var123 · 27/05/2015 12:58

"I think for most people you just move to a super selective area."

Seems sensible, but when do you move? Start of year 5 maybe? You need to be confident that your child is really able and not just showing early promise that could easily even out. Also, there is the issue of finding school places for the remaining years of primary school plus finding places for the other children in the family. With waiting lists everywhere, it is easier said than done to move area, and the last thing you want to do with a particularly able child is to move them into a failing school.

Looking back, this is what DH and I should have done, but we didn't. We think we are well-informed and I have the drive (and research skills) to find out about things, but I missed this one.

Viviennemary · 27/05/2015 13:07

Some parents are quite pushy and ambitious enough without having the added incentive of a gifted and talented school for them to cat fight over places. I think it would be a disaster.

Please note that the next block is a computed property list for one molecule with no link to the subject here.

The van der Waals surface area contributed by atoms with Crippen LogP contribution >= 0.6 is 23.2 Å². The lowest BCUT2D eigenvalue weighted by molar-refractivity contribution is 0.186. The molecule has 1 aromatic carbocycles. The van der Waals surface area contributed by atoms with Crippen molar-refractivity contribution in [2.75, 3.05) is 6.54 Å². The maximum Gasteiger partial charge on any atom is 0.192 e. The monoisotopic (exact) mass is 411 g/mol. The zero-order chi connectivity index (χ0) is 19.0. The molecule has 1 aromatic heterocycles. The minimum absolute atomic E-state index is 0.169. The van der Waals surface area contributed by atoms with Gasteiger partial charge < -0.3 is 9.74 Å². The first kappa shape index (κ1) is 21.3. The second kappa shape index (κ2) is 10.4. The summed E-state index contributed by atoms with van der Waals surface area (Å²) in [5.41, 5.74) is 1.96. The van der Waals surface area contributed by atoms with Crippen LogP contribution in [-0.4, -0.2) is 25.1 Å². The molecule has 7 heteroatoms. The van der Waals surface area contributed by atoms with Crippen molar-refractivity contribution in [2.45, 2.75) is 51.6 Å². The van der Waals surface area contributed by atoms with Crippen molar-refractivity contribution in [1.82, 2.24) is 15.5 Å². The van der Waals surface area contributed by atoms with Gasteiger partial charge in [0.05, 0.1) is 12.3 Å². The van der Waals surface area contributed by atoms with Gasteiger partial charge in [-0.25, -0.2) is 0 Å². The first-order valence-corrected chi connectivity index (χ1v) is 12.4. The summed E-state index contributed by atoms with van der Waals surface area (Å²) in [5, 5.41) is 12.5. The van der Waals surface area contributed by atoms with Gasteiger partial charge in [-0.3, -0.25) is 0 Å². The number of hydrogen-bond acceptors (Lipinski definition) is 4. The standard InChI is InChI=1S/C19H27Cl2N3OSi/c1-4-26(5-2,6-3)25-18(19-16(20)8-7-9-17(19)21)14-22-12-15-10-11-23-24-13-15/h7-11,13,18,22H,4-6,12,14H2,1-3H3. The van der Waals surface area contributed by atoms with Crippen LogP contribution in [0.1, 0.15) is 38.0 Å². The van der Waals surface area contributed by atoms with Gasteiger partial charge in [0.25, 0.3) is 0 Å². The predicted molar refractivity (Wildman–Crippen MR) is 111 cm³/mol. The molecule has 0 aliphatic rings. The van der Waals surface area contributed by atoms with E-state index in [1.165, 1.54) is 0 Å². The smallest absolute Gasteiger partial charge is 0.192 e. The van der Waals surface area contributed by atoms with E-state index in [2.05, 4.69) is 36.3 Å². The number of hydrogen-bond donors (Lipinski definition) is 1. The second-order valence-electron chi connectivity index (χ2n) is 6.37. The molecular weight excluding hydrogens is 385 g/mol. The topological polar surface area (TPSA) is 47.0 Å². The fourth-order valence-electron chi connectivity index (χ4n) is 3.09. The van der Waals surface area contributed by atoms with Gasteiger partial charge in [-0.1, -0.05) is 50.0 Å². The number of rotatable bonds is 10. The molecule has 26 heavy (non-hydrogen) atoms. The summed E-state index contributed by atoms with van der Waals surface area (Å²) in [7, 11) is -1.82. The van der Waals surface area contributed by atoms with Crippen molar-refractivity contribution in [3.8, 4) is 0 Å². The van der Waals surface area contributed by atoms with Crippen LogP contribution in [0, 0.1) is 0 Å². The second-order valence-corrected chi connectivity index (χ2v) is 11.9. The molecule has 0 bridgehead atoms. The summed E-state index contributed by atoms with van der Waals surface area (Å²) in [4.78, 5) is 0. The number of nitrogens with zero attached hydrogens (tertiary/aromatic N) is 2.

zzzzz · 27/05/2015 15:22

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hellsbells99 · 27/05/2015 22:40

"I think for most people you just move to a super selective area"
I don't think many people will move half way across the country for the sake of a school! Most of us have jobs to think about, and family, and other children, not to mention the cost of selling and buying a house.

zzzzz · 27/05/2015 22:46

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hellsbells99 · 27/05/2015 23:01